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Nazareth, Pa., United States

Wednesday, March 25, 2015

Wildlands To Remove "Dam" in Monocacy Creek

The Wildlands Conservancy likes to say it has been "creating lasting connections to nature since 1973." It's been creating lasting connections to grant money, too. One of its latest dam removal projects concerns what some might call a dam near Bridle Path Road, near the St. Francis Retreat Center. Hanover Township Supervisors elected to take no position in response to an inquiry from the state DEP.

"I wouldn't call it a dam," noted Manager Jay Finnigan. "Beavers build bigger dams than that," he said of plans to remove what looks more like a speed bump.

Parks activist and blogger Michael Molovinsky recently played a major role in dissuading South Whitehall Commissioners from authorizing the removal of Wehr's Dam along the Jordan Creek. He might have a different attitude towards this proposal. The Monocacy, unlike the Jordan, is a high quality cold-water trout stream. So this proposal might make sense.


michael molovinsky said...

if there are natural breeding trout both above and below the dam, removing it will make no difference. unfortunately, the wildlands conservancy makes vodoo science claims, but it gets worse, much worse. they interact with the DEP, using their connections in harrisburg to degrade dam ratings. they get local college professors to recommend their projects, even if the claims are not applicable. the WPA built low dams like that as visual folly. any fish with self-esteem can jump it. hopefully, that township will stand up and protect both its beauty and history.

Anonymous said...

we used to race wooden boats over this damn.

and yes, fish laugh at it.

Anonymous said...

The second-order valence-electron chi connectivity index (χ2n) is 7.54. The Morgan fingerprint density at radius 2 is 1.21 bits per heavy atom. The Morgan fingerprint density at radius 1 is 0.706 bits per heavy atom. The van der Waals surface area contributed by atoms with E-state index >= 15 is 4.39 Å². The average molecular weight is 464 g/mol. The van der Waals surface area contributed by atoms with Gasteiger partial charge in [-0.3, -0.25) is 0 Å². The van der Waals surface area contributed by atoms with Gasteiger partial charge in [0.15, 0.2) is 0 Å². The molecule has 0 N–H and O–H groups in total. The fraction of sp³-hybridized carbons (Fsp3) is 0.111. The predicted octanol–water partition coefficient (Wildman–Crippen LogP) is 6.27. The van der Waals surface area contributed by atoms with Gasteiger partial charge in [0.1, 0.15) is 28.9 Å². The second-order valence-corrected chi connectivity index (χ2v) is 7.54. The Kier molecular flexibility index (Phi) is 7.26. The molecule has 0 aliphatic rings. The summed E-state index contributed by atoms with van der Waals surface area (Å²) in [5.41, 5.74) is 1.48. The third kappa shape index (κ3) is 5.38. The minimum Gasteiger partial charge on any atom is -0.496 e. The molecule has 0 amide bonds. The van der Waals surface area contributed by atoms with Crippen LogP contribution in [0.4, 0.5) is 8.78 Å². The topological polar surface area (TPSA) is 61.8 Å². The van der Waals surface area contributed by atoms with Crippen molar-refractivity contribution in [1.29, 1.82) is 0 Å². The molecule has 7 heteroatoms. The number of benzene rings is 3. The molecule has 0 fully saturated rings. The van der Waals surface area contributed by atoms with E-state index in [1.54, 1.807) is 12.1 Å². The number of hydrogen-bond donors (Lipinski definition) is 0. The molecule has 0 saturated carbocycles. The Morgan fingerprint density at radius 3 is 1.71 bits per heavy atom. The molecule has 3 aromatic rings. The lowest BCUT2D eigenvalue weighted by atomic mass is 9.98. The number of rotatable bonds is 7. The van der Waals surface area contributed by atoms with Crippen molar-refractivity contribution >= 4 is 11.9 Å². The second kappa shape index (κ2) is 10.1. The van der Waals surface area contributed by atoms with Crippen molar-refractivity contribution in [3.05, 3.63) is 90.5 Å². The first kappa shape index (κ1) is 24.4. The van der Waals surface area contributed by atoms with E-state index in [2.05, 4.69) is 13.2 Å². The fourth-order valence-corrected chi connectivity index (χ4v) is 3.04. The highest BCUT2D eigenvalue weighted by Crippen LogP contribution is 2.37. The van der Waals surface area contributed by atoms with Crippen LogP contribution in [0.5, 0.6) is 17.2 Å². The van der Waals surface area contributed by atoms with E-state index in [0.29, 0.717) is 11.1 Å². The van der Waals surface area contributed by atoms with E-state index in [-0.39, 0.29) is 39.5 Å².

I wonder how much the lost fees for taking out Wehr's dam has to do with them looking at this little bump in the monocacy?

They have grant money to spend and they need to destroy something to get it

Bernie O'Hare said...

I am going to try to find out how much $ Wildlands is getting for this project. I'd agree with MM on this point.

Anonymous said...

You two are the only truely investigative news outlets locally and I find it humorous that you both use a tool of Hollywood to act as if you hate one another¿ The blogging bitcchslap publicly to gain readership¿ This being said the grant grab speciality has many angles for which this shell trick of escaping monies are allocated and distributed administrationally¿ Dig deep and just maybe the millions burried in banks as well as land trusts will surface to print in this pandering new proffession proffessed to be benifiting the public¿

patent pending

Anonymous said...

Mr. Molovinsky you are correct about the dam in the photo but incorrect about the dams that are higher in magnitude. They do prevent significant travel by fish, I'll gladly sit with you and explain trout all day long.


michael molovinsky said...

cheers@2:12, it would be better if you explained all day long to the wildlands why they're wrong about this dam. beauty, history and money will be lost forever on this unnecessary removal.

Anonymous said...

That dam depicted in the photo clearly does not obstruct sufficient water to negatively effect water temperature, trout, specifically wild (not native) brown trout as well as other species of fish that migrate up stream to spawn such as suckers, could easily bypass that low obstruction. However, dams such as the one you defended on the Jordan creek DO in fact prevent fish from moving up stream to access spawning habitat and DO degrade thermal water quality by allowing te water above the dam to warm more than it would naturally. Trout migrate upstream To spawn, in almost every scenario dams prevent that. In some cases the water below a dam may not possess sufficient spawning substrate, this as well as isolating a gene pool which is further polluted by stocked fish, has a detrimental effect to the overall value and quality of the fish. Almost as bad as the dams are the lack of riparian buffers and tree canopy over streams, specifically stretchs of streams that are often flooded with geese, ultimately attracted by the slow moving water created by the dams. The one in the photo however is minimal. More concerning dams that have negative effects beyond migration of fish species including andromonous fish like shad, are the dams on the Lehigh that prevent safe recreational use such as canoing and kayaking, as well as exacerbating floods.